John Hurrell – 11 August, 2011
This exhibition has a new feature - a lot of glowing primary colour surrounded by the predominant grey, although Bennett has used bright red before. And now, like then, this chroma is not particularly successful, for it hovers or floats in a disembodied way above the moving figures and theatrical props like something fluorescent or a type of afterimage.
29 July - 3 September 2011
In this Two Rooms show, not too long down the track from his and Mike Hodgkin’s spectacular contribution to this year’s Living Room festival in Auckland’s GBD, Gregory Bennett presents one new looped animated video and five large prints.
He has made both types of digital work for several years now using dystopian (slightly Boschian) nightmares as a theme, and I have always preferred the former to the latter. I think of the title as ironic and of Bennett as a kind of Len Lye meets Fritz Lang, a kinetic artist besotted with motion - and not some sort of Orwellian Escher, which you might be forgiven for thinking judging from his vertically organised static works.
This exhibition has a new feature - a lot of glowing primary colour surrounded by the predominant grey, although Bennett has used bright red before. And now, like then, this chroma is not particularly successful, for it hovers or floats in a disembodied way above the moving figures and theatrical props like something fluorescent or a type of afterimage. It is not locked within the forms of the rendered moving masses.
Oddly his kinetic sensibility is more sculptural than filmic, tightly organised spatially and not holistic. It tends to have directional vectors and is localised, involving accelerating or decelerating speed and shapes made of collective bodies centred around a core. And it exploits illusion, not accentuating the picture plane but moving through it.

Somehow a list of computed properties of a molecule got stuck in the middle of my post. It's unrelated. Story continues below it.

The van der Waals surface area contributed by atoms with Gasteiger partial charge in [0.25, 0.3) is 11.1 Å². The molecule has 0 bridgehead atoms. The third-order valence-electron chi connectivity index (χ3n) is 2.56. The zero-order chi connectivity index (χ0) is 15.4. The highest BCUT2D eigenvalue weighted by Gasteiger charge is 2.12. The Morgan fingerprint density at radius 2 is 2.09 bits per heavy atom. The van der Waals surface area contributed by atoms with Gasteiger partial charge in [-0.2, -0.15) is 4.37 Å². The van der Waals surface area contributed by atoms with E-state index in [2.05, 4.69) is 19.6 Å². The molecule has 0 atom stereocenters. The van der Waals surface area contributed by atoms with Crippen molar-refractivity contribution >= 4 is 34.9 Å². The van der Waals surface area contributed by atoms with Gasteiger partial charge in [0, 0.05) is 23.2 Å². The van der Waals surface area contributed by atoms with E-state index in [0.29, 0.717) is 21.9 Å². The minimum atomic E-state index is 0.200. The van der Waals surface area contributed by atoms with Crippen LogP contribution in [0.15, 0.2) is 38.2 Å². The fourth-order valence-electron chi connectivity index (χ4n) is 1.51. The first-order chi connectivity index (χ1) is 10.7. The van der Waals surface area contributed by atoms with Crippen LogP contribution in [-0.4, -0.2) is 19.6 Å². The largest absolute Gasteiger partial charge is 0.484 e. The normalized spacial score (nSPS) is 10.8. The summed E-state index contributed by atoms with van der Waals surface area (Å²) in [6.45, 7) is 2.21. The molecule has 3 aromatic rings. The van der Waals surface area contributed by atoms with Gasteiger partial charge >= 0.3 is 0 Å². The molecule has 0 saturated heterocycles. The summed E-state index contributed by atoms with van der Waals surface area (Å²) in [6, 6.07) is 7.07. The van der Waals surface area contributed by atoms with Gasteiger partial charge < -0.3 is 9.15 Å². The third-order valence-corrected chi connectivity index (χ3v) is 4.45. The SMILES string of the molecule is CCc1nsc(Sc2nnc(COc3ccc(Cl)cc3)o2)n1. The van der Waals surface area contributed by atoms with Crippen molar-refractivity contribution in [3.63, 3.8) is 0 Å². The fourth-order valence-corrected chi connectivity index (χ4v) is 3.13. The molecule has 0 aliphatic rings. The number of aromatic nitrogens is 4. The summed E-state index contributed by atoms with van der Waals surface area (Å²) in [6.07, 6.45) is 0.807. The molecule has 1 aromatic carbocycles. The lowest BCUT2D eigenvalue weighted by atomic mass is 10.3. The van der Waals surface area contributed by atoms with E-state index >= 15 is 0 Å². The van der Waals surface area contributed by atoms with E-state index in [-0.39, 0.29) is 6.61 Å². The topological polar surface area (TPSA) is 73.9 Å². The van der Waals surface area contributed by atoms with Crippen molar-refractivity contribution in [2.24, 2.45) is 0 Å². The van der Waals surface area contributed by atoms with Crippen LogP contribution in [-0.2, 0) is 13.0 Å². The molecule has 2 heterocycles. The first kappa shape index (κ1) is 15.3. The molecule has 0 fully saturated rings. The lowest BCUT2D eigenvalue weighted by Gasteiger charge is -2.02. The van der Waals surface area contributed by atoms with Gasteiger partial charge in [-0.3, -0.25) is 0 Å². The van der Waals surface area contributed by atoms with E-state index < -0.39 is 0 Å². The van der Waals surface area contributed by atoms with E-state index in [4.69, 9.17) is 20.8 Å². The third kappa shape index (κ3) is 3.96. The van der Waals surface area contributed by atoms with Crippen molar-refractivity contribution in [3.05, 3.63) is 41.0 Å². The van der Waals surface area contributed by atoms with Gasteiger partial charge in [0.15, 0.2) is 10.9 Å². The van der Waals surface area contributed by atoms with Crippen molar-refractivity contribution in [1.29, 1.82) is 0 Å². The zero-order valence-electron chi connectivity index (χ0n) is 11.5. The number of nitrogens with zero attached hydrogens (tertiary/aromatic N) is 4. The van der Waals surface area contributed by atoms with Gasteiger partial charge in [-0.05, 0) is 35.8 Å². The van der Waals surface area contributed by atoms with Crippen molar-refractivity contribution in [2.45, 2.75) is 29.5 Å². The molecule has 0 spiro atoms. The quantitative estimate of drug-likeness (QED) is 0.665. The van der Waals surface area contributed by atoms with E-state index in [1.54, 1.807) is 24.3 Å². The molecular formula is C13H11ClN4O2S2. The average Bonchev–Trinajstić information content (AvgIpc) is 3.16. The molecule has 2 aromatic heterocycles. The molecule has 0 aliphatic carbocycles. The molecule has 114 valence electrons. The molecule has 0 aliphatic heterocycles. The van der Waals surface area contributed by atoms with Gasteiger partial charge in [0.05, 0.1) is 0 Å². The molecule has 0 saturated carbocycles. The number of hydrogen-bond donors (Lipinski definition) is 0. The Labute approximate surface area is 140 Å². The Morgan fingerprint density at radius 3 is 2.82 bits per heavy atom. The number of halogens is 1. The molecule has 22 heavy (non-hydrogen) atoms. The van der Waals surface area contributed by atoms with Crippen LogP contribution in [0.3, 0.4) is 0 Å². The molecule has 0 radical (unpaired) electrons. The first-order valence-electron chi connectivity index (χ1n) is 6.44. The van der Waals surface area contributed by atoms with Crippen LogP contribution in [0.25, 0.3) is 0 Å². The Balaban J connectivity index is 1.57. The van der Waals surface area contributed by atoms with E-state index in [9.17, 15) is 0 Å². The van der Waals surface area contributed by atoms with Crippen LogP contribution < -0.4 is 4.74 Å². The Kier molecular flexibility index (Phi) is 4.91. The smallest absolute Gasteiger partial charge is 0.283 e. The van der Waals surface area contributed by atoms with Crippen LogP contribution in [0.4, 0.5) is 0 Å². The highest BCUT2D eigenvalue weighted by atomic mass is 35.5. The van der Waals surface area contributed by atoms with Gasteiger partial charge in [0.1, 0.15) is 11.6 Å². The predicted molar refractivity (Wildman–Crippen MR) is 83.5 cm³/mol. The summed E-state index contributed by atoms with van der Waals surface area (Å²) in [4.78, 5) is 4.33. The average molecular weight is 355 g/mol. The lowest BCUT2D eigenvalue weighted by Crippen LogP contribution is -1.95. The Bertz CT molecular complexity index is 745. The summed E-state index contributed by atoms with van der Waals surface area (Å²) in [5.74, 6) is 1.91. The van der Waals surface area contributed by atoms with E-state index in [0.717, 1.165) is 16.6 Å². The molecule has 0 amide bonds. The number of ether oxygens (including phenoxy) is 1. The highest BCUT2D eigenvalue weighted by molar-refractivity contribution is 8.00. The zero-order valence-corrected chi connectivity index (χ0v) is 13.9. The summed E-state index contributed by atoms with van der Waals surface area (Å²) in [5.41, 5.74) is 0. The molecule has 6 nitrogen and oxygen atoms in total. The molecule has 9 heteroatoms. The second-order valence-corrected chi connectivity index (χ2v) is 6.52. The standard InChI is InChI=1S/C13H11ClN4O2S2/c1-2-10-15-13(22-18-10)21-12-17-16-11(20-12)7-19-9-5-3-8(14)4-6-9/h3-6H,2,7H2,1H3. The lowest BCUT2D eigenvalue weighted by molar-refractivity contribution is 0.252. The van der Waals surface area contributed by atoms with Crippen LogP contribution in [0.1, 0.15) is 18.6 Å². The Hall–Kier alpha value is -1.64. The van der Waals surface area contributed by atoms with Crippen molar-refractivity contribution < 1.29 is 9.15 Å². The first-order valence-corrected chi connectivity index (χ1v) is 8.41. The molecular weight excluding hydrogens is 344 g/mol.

Although the new colour introduces an emotional vibrancy to the animated sequence as the images gradually move from left to right - with Bennett’s characteristic naked men striding up long staircases and marching across broken concrete slabs or flat orthogonal boxes of grass - it creates a sort of optical haze that I think muffles and flattens out the volume of the energetic figures. The kinetic impact is lessened.
The large prints are more playful, exploring the formal elements of drawing and ambiguous space like Escher prints or Japanese woodcuts do, but of course dense with swarms of little men clambering in and out of rectangular towers and populating any walkable surface they can find. For my money the garish colour spoils these works, for Bennett’s great gift is as an animator of looped activities, not as maker of stationary images - even when they have no colour. What looks corny and clumsy as a static print takes on another dimension when embedded within a flowing stream of movement. The dynamic energy of these insectlike hordes with their long shadows - reinventing team gymnastics, chorus girl formations and military logistics - is rivetting as digital animation, but dull when made into over-intricate wall ‘posters’.